Published In

Journal of Environmental Law and Practice

Document Type

Article

Publication Date

2004

Subjects

forgotten; forest; peri-urban; protection; federal; government

Abstract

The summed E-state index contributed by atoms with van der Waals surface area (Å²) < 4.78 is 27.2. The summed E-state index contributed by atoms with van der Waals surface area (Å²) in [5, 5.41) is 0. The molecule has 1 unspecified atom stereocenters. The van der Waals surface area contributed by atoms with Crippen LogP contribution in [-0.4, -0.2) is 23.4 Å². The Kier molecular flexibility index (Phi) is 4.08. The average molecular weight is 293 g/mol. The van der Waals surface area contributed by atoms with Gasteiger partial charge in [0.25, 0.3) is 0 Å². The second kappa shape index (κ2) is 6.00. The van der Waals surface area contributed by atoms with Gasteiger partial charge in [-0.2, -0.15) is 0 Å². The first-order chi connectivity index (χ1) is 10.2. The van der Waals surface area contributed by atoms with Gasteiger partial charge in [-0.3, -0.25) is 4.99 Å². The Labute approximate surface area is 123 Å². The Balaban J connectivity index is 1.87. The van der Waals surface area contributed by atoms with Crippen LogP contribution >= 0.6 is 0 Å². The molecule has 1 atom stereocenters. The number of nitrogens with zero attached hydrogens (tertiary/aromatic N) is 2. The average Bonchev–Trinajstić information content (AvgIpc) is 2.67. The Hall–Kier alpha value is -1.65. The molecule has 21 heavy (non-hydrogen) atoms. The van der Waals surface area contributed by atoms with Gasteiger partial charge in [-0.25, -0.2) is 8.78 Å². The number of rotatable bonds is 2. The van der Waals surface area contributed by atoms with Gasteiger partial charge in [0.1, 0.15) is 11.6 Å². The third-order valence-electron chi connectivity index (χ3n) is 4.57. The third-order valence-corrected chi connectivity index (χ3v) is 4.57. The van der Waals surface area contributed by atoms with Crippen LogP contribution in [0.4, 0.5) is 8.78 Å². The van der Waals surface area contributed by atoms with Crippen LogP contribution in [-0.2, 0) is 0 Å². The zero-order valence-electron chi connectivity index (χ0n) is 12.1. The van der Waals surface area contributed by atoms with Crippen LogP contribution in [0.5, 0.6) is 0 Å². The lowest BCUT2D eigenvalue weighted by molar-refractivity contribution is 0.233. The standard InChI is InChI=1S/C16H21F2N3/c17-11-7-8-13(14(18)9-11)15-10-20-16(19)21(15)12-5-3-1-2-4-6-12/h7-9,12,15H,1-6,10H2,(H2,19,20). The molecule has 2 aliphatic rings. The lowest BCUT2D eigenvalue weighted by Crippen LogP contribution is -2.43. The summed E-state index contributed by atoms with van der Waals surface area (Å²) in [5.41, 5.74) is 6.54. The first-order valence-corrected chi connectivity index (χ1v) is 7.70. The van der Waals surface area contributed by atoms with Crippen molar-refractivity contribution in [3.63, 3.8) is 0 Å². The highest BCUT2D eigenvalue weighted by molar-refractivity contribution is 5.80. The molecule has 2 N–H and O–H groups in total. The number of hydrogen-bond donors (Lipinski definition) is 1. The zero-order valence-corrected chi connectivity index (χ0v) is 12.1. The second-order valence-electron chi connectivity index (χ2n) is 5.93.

The forests found in Canada’s rapidly expanding urban fringes have been decimated by agricultural settlement and urban growth, yet they have been largely overlooked in Canadian forest policy debates. While these “peri-urban” forests fall mainly under provincial jurisdiction, this paper argues that the federal government has the authority and opportunity to negotiate a more active role for itself in this area. The paper assesses the federal government’s track record of international commitments and domestic action on peri-urban forests, canvassing developments in six policy areas: general principles; forest conservation and management; biodiversity and endangered species; land securement and ecological gifts; climate change; and sustainable cities. In all these areas the federal government’s international commitments relevant to peri-urban forests have been modest and its actions at home disappointing. The paper calls for a substantially enhanced federal role in peri-urban forest protection, with an emphasis on national coordination, strategic leadership and funding.

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